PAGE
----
New research offers clues as to why some babies die of SIDS

Scientists in Australia have found that some babies at risk for Sudden Infant Death Syndrome, or SIDS, have low levels of an enzyme called butyrylcholinesterase (BChE) in their blood. Their study, published May 6 in the journal eBioMedicine, could pave the way for neonatal screening and interventions if the findings are supported by further research.

“This is the first time we have had a potential biomarker for SIDS,” said Dr Carmel Harrington, who led the research at Westmead Children’s Hospital in Sydney, Australia.

Researchers have been trying to narrow down the biological basis of the puzzling syndrome for decades. And although public health campaigns have greatly reduced the incidence of SIDS, it remains one of the leading causes of sudden and unexpected death in infants under the age of 1 in Western countries. In the United States, about 3,400 babies die suddenly and unexpectedly each year, according to the Centers for Disease Control and Prevention. This includes infants who die suddenly from a known cause, such as suffocation, as well as those who die without a clear cause, such as SIDS. Nearly half of sudden and unexpected infant death (SUID) cases in the United States are due to SIDS.

One of the reasons why SIDS remains so tragic and mysterious is that it is probably not caused by a single biological mechanism, but by a combination of factors that come together in a perfect storm, says Dr Thomas Keens , a pediatric pulmonologist at Children’s Hospital Los Anges. Previous studies have found low activity or damage in parts of infant brains that control heart rate, breathing, and sleep arousal, for example, as well as environmental stressors such as poor bedding. fluffy or second-hand smoke.

“The thinking among researchers is that some babies die from SIDS because they don’t wake up in response to a dangerous situation when they’re sleeping,” Dr Keens said.

To test if there was anything fundamentally different about SIDS babies, Dr Harrington and colleagues compared dried blood samples from the newborn heel prick test of 655 healthy babies, 26 dead babies SIDS and 41 babies who died of another cause. They found that about nine out of ten babies who died of SIDS had significantly lower levels of BChE than babies in the other two groups.

“I was just stunned,” said Dr Harrington, who has been searching for clues and crowdfunding for her research for nearly 30 years since losing one of her own children to SIDS. “Parents of SIDS babies carry enormous guilt because their child essentially died on their watch. But what we discovered with this study is that these infants are different from birth, the difference is hidden and no one knew about it before. So it’s not the fault of the parents.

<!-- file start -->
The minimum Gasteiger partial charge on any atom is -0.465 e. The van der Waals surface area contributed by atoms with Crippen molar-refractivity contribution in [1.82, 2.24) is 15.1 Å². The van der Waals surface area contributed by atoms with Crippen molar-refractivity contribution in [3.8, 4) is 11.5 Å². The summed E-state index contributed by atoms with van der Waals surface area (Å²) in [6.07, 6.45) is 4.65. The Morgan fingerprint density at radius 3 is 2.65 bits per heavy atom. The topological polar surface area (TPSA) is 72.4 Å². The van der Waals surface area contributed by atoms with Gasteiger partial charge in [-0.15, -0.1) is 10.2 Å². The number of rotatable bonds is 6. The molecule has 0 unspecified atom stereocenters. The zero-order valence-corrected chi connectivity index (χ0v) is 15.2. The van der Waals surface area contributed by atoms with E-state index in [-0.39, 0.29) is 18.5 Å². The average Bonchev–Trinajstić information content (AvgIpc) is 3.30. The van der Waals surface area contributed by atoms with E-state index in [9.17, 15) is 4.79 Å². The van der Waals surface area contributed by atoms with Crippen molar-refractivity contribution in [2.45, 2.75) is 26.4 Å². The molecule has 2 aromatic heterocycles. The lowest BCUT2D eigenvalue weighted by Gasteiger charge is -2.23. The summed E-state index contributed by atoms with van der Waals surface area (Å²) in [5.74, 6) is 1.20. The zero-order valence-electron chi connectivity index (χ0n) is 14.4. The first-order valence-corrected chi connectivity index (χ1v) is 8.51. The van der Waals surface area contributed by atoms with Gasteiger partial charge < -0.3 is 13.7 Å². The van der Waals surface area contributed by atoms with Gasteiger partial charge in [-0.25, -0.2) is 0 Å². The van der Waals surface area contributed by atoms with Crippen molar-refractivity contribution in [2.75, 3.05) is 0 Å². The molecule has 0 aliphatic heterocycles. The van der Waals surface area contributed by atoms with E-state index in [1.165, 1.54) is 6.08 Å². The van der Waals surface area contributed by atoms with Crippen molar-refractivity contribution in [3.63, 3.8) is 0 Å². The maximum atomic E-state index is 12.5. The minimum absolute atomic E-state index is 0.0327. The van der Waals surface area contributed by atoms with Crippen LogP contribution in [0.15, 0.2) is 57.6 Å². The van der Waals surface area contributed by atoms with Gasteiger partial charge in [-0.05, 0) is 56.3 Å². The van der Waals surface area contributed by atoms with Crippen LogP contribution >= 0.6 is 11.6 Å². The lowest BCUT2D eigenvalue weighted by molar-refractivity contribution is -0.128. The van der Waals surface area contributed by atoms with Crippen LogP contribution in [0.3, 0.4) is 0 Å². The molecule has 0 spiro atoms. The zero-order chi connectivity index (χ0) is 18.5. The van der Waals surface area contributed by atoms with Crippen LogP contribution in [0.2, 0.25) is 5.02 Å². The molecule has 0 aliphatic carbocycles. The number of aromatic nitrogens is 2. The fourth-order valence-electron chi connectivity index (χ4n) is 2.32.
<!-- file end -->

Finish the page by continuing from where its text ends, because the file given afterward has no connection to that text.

The new findings support researchers’ hypothesis that babies who die of SIDS have problems arousing, said Dr. Richard Goldstein, pediatric palliative care specialist at Boston Children’s Hospital. BChE plays a role in the availability of important neurotransmitters in the brain’s arousal pathway. Low levels of the enzyme could indicate that the brain is not able to send signals telling a baby to wake up and turn their head or catch their breath. “But we need a lot more research before we can understand its real meaning,” Dr. Goldstein said.

Although the study identifies an important chemical marker in a small group of infants, it is too early to tell whether widespread testing for BChE will be helpful.

For one thing, scientists and doctors don’t know what a “normal” level of the enzyme looks like. And because the Australian researchers didn’t have access to fresh blood samples for BChE, they didn’t measure absolute levels of the enzyme. There was also an overlap between the infants. Some of the babies who died from SIDS had BChE levels in the same range as the babies who did not die.

“If you’re going to test every baby that’s born, you want the results to come out as abnormal only for very high-risk babies,” Dr Keens said. Even if further studies helped refine the BChE test to accurately distinguish between babies who might die of SIDS and those who might go on to live healthy lives, doctors and parents would still be faced with a dilemma: what to do next. ? Currently, there is no intervention or treatment for low levels of BChE.

Much of the advice for preventing SIDS remains the same, Dr. Keens said. Be sure to follow safe sleep recommendations, such as laying your baby on her back, both at nap time and at night. Remove sheets, blankets, pillows, pillows, and stuffed animals from your baby’s sleeping area. And consider keeping your baby in the same room as you at night for at least six months, or ideally until your baby is a year old.

The American Academy of Pediatrics also recommends avoiding exposure to smoke, alcohol, and street drugs during pregnancy; breastfeeding; vaccinate regularly; and using a pacifier to reduce the risk of SIDS.

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